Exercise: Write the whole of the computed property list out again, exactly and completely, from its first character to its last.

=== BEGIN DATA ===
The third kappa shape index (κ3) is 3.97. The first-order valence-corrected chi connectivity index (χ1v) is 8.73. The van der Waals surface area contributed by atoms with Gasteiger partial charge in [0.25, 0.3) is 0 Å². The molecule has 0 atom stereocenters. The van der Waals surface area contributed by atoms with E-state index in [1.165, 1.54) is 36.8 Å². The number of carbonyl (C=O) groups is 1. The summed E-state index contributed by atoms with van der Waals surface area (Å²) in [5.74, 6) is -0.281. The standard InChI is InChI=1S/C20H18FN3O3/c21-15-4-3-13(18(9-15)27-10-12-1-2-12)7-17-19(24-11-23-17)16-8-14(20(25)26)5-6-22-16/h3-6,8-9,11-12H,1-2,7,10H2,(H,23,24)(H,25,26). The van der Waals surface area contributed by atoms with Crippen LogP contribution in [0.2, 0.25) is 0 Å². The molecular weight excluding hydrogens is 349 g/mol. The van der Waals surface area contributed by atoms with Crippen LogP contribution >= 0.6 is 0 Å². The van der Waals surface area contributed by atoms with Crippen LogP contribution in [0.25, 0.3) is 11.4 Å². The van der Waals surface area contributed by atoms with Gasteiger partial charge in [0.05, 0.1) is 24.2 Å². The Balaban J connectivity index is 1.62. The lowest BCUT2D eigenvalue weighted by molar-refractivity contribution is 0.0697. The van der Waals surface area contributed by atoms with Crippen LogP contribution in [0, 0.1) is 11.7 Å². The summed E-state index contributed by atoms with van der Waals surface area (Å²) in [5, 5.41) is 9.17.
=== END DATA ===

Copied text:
The third kappa shape index (κ3) is 3.97. The first-order valence-corrected chi connectivity index (χ1v) is 8.73. The van der Waals surface area contributed by atoms with Gasteiger partial charge in [0.25, 0.3) is 0 Å². The molecule has 0 atom stereocenters. The van der Waals surface area contributed by atoms with E-state index in [1.165, 1.54) is 36.8 Å². The number of carbonyl (C=O) groups is 1. The summed E-state index contributed by atoms with van der Waals surface area (Å²) in [5.74, 6) is -0.281. The standard InChI is InChI=1S/C20H18FN3O3/c21-15-4-3-13(18(9-15)27-10-12-1-2-12)7-17-19(24-11-23-17)16-8-14(20(25)26)5-6-22-16/h3-6,8-9,11-12H,1-2,7,10H2,(H,23,24)(H,25,26). The van der Waals surface area contributed by atoms with Crippen LogP contribution in [0.2, 0.25) is 0 Å². The molecular weight excluding hydrogens is 349 g/mol. The van der Waals surface area contributed by atoms with Crippen LogP contribution >= 0.6 is 0 Å². The van der Waals surface area contributed by atoms with Crippen LogP contribution in [0.25, 0.3) is 11.4 Å². The van der Waals surface area contributed by atoms with Gasteiger partial charge in [0.05, 0.1) is 24.2 Å². The Balaban J connectivity index is 1.62. The lowest BCUT2D eigenvalue weighted by molar-refractivity contribution is 0.0697. The van der Waals surface area contributed by atoms with Crippen LogP contribution in [0, 0.1) is 11.7 Å². The summed E-state index contributed by atoms with van der Waals surface area (Å²) in [5, 5.41) is 9.17.